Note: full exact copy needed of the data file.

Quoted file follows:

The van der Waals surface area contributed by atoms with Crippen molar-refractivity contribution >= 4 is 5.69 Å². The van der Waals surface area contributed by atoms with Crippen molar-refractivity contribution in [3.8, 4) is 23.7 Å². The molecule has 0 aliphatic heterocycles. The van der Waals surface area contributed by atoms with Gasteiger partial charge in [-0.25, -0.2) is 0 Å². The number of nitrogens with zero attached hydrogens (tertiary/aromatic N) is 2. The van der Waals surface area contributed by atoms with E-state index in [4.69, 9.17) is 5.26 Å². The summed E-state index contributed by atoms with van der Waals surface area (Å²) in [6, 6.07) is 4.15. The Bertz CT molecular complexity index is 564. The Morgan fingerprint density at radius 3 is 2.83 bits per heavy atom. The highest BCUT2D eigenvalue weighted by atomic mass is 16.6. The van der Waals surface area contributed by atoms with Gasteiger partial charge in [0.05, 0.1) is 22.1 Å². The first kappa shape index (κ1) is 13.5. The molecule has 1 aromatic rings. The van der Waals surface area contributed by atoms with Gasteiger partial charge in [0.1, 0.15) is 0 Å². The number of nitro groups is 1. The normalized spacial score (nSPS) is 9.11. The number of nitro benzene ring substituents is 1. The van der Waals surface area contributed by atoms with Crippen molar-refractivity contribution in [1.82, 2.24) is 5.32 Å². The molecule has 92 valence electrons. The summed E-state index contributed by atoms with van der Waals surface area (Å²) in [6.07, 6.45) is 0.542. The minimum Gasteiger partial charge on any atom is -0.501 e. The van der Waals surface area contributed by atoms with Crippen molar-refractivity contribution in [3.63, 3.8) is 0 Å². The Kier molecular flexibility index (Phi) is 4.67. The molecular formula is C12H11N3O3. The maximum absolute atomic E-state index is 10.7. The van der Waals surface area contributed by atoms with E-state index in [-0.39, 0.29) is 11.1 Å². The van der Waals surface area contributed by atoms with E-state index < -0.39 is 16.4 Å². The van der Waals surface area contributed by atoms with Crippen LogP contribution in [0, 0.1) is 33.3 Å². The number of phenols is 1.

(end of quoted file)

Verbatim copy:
The van der Waals surface area contributed by atoms with Crippen molar-refractivity contribution >= 4 is 5.69 Å². The van der Waals surface area contributed by atoms with Crippen molar-refractivity contribution in [3.8, 4) is 23.7 Å². The molecule has 0 aliphatic heterocycles. The van der Waals surface area contributed by atoms with Gasteiger partial charge in [-0.25, -0.2) is 0 Å². The number of nitrogens with zero attached hydrogens (tertiary/aromatic N) is 2. The van der Waals surface area contributed by atoms with E-state index in [4.69, 9.17) is 5.26 Å². The summed E-state index contributed by atoms with van der Waals surface area (Å²) in [6, 6.07) is 4.15. The Bertz CT molecular complexity index is 564. The Morgan fingerprint density at radius 3 is 2.83 bits per heavy atom. The highest BCUT2D eigenvalue weighted by atomic mass is 16.6. The van der Waals surface area contributed by atoms with Gasteiger partial charge in [0.05, 0.1) is 22.1 Å². The first kappa shape index (κ1) is 13.5. The molecule has 1 aromatic rings. The van der Waals surface area contributed by atoms with Gasteiger partial charge in [0.1, 0.15) is 0 Å². The number of nitro groups is 1. The normalized spacial score (nSPS) is 9.11. The number of nitro benzene ring substituents is 1. The van der Waals surface area contributed by atoms with Crippen molar-refractivity contribution in [1.82, 2.24) is 5.32 Å². The molecule has 92 valence electrons. The summed E-state index contributed by atoms with van der Waals surface area (Å²) in [6.07, 6.45) is 0.542. The minimum Gasteiger partial charge on any atom is -0.501 e. The van der Waals surface area contributed by atoms with Crippen molar-refractivity contribution in [3.63, 3.8) is 0 Å². The Kier molecular flexibility index (Phi) is 4.67. The molecular formula is C12H11N3O3. The maximum absolute atomic E-state index is 10.7. The van der Waals surface area contributed by atoms with E-state index in [-0.39, 0.29) is 11.1 Å². The van der Waals surface area contributed by atoms with E-state index < -0.39 is 16.4 Å². The van der Waals surface area contributed by atoms with Crippen LogP contribution in [0, 0.1) is 33.3 Å². The number of phenols is 1.